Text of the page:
How to perform a content marketing audit?

By Rich Homer Sunday, September 15, 2019
As an inevitable part in content marketing strategy, content marketing audit helps to reduce costs and need to be conducted regularly.

Gathering and organizing all pieces of the content that your team created and distributed will help you to see if your efforts are working or not and decide to make change if needed.

Let’s dive in to see how to perform a content marketing audit !!

How to perform a content marketing audit?

1. The content inventory

Content inventory is an essential piece of work that must happen to make sure your campaign is successful. By doing this, you will know all the key information about content including what kind of content you are having, where you are distributing it, who owns it, who approves it, and so on.
If the content is published on your website, you can use analytics tools like Google Analytics to know how it is working, how it is updated and how effective it is when it comes to attracting visitors, driving traffic, appearing on search engine, etc.

Moreover, you should also record some kind of content you are not using at the moment, for example, content for website development or content for sales or service.

2. Map the customer journey and key touchpoints

Not many people build a website with a customer journey map. However, this is an amazing way to help your audience feel comfortable with your website. They can find it extremely convenient for searching information and are likely to stay longer. So, if you have already added customer journey map in your website, you are already ahead many of your competitors.

Here are useful tips for those who already have the journey mapped out:

  • - Note your key touchpoints and what content is required at those touchpoints.
  • - If the content at that touchpoint is performing well, you can move to the next one. And if not, note that you have to test it in detail and plan to change it.
  • - If there is no content there, you have to create a new tab in your content inventory spreadsheet and take note the new content that you need to develop.

And if you don’t have added a customer journey map in your website, you will need to do mapping exercise to help you understand how prospective customers go through the process of researching and making a purchase decision.

One thing you need to bear in mind is that you need to personalize your content. Normally, personalized content works more effectively; however, it requires careful planning including developing content for reuse.

3. Track content across Internet venues

Specifically look for your content through the following channels:

  • - Owned media: This contains your blog, website and other owned entities such as microsites.
  • - Social media: This includes social platforms that you’ve placed your content on such as Facebook, Flickr, Twitter, Pinterest, Google+, YouTube, and so on.
  • - Third party sites: This is your content that you’ve put on other’s media including articles, interviews and others.

4. Catalog existing content

As you are collecting content, it helps to a spreadsheet or other form of documentation to track the key factors. You can use collaborative documentation to allow other members to work on it like Google Drive.

You will not want people to email a spreadsheet with this information around your organization as it’s a file of your corporate assets. Understand that you can modify this list to meet your specific needs like adding product SKUs or keywords.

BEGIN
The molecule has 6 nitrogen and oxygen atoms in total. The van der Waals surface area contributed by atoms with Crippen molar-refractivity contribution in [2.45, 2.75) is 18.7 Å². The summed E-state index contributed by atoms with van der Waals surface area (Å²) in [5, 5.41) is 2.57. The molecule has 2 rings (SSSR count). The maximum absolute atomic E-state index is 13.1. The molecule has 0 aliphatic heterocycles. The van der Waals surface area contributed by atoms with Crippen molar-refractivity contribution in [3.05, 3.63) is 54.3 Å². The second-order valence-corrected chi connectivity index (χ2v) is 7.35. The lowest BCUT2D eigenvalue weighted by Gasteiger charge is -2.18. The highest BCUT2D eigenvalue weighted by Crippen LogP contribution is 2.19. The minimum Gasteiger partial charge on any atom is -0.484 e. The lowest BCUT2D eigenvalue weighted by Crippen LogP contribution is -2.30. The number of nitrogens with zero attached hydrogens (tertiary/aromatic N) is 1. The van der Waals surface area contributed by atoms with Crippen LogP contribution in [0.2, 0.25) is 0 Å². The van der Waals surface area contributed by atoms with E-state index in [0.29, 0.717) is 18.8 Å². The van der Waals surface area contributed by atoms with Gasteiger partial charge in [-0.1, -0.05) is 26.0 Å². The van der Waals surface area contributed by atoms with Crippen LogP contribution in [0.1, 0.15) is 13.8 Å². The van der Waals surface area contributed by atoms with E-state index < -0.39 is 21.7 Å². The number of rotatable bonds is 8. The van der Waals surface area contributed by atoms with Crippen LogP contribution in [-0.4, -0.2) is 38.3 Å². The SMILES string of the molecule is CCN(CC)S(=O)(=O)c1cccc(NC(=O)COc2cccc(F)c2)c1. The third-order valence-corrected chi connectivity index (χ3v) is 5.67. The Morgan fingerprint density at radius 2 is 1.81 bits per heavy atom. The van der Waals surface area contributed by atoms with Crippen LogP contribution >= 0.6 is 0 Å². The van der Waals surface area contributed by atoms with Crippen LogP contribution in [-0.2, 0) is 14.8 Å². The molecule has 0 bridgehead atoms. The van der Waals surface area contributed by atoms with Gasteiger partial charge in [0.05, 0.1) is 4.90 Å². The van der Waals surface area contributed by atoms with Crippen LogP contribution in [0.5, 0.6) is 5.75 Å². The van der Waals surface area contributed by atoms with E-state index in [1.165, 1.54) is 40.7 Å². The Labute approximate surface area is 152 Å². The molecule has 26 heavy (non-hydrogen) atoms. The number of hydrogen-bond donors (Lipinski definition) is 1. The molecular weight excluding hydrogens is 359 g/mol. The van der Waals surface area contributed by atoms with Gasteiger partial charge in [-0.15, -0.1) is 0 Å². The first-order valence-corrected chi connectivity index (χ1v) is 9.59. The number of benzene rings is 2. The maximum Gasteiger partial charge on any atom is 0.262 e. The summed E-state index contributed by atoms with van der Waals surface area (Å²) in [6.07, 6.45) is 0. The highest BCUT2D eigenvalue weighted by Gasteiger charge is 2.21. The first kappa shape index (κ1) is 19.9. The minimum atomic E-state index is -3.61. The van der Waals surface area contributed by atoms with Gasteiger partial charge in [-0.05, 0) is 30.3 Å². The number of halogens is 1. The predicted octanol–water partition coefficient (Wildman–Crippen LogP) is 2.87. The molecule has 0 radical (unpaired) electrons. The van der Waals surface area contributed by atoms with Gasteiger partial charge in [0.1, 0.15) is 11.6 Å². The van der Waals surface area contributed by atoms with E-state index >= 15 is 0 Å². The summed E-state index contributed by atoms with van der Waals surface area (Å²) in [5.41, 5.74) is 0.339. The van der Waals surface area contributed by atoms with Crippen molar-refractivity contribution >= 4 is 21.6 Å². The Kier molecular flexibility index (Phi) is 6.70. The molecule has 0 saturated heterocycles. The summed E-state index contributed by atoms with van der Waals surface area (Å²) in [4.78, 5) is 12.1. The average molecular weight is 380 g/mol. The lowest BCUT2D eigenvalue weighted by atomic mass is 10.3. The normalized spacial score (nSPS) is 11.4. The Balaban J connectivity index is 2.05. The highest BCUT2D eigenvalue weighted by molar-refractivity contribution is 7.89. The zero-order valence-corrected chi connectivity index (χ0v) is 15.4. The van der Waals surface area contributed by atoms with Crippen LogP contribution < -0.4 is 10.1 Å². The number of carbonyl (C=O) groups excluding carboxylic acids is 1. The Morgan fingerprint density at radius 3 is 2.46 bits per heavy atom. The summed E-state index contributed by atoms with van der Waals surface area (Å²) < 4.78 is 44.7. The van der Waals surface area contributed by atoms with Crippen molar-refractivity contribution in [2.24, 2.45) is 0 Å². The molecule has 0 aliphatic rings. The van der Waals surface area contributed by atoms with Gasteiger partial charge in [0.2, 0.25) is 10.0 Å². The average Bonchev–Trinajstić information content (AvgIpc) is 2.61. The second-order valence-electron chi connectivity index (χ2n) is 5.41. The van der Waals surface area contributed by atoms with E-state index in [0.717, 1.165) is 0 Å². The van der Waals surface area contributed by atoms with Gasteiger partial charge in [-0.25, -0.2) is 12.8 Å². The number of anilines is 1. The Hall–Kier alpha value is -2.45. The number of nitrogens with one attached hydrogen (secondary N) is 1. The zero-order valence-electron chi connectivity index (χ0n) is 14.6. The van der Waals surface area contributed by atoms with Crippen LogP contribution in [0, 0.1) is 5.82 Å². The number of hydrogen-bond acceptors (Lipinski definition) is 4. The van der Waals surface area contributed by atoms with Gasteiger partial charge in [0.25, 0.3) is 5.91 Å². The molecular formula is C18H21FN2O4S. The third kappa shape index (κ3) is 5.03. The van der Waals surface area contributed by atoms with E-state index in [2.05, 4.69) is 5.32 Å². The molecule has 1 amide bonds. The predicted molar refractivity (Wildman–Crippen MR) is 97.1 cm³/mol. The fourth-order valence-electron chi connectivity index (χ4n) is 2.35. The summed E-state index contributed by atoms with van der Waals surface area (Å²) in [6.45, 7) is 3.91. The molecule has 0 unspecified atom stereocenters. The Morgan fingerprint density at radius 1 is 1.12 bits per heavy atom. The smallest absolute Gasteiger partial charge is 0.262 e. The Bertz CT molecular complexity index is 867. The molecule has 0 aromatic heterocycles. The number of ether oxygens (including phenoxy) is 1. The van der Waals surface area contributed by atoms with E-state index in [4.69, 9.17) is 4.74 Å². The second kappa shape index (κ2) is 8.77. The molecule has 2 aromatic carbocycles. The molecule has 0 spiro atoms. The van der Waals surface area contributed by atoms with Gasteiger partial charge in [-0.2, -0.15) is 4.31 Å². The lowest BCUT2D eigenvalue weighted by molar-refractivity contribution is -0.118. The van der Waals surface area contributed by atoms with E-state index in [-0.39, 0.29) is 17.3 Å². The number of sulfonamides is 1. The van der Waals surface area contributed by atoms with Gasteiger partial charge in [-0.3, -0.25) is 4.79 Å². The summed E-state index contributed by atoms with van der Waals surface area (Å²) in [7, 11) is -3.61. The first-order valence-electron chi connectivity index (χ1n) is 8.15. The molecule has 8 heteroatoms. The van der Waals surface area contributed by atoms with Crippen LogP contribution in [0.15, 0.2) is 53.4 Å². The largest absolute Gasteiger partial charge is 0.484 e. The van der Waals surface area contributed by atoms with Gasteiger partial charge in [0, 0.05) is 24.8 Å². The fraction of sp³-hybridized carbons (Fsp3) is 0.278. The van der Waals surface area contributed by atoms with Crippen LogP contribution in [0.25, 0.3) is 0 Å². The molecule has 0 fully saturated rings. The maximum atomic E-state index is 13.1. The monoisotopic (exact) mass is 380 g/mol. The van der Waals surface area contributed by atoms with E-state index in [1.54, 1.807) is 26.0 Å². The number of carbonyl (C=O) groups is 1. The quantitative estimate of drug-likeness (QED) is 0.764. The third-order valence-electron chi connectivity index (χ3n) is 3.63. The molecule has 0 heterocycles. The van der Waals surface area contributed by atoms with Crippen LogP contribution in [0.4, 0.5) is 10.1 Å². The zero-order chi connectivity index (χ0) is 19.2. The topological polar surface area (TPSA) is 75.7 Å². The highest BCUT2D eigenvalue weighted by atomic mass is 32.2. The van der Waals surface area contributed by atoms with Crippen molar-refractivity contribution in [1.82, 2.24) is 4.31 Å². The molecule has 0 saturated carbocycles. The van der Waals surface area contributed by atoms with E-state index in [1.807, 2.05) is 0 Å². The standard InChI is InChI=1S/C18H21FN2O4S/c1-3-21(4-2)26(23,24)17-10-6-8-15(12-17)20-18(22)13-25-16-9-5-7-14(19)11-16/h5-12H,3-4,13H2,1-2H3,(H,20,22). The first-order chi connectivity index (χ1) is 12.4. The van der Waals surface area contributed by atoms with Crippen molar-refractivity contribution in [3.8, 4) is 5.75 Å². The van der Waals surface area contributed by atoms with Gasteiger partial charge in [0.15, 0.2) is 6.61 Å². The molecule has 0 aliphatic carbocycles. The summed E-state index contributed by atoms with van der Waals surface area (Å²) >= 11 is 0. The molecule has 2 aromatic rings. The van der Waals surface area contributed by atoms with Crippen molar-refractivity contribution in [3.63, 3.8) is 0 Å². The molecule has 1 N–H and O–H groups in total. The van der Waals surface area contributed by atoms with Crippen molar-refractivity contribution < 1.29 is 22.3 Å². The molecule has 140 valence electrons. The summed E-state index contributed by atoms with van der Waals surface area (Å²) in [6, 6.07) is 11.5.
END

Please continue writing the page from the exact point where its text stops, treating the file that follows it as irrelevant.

5. Assess each piece of content

You can make it done manually to analyze the effectiveness of your content marketing and define what to do to ensure it meets your branding and standards.

  • - If you find that your content is redundant, outdated or trivial, you should delete it.
  • - If there are simple some technical issues, get it fixed
  • - If the content is useful and effective, keep it
  • - If the content is effective but needs some work beyond technical issues, improve it by reframing, updated branding or new formatting.

6. Ascertain where your content offering has gaps

After your content audit has been completed, you should assess your content collection to define where you’re missing content.

The followings are some important types of content you may be lacking:

  • - Evergreen content: the content that your audience are looking for.
  • - Promotional content: The content you need for promotion plan
  • - Competitive content: the content you have that can fill the gaps relative to your peers

7. Decide where to extend content through new content creation and reuse.

Content audit can be a brainstorming session. It helps you to improve your content to make it more effective.

Try to find these through content audit:

  • - New ideas: you’ll find new content ideas when analyzing content gap.
  • - Expanded content: based on your existing content, you can dig deep into it and find more related information.
  • - Reuse content: This is content that can be combined or chopped up to produce new content that your audience would be interested in.

8. Plan for your content’s future.

Through using a content audit, you need to make sure that your content is itemized so as to be tracked and maintained in the future.

Here are how you can do to plan for your content’s future:

  • - Establish a process for continuing your content audit.
  • - Ensure that there’s a way to do versioning.
  • - Check that your content items are included in your backup and recovery procedures.


A content audit to document your online assets is what you need to make your content marketing campaign successful. And in the process, you should find new ideas that you haven’t had before, or valuable content that can be repromoted or reused to achieve your marketing goals.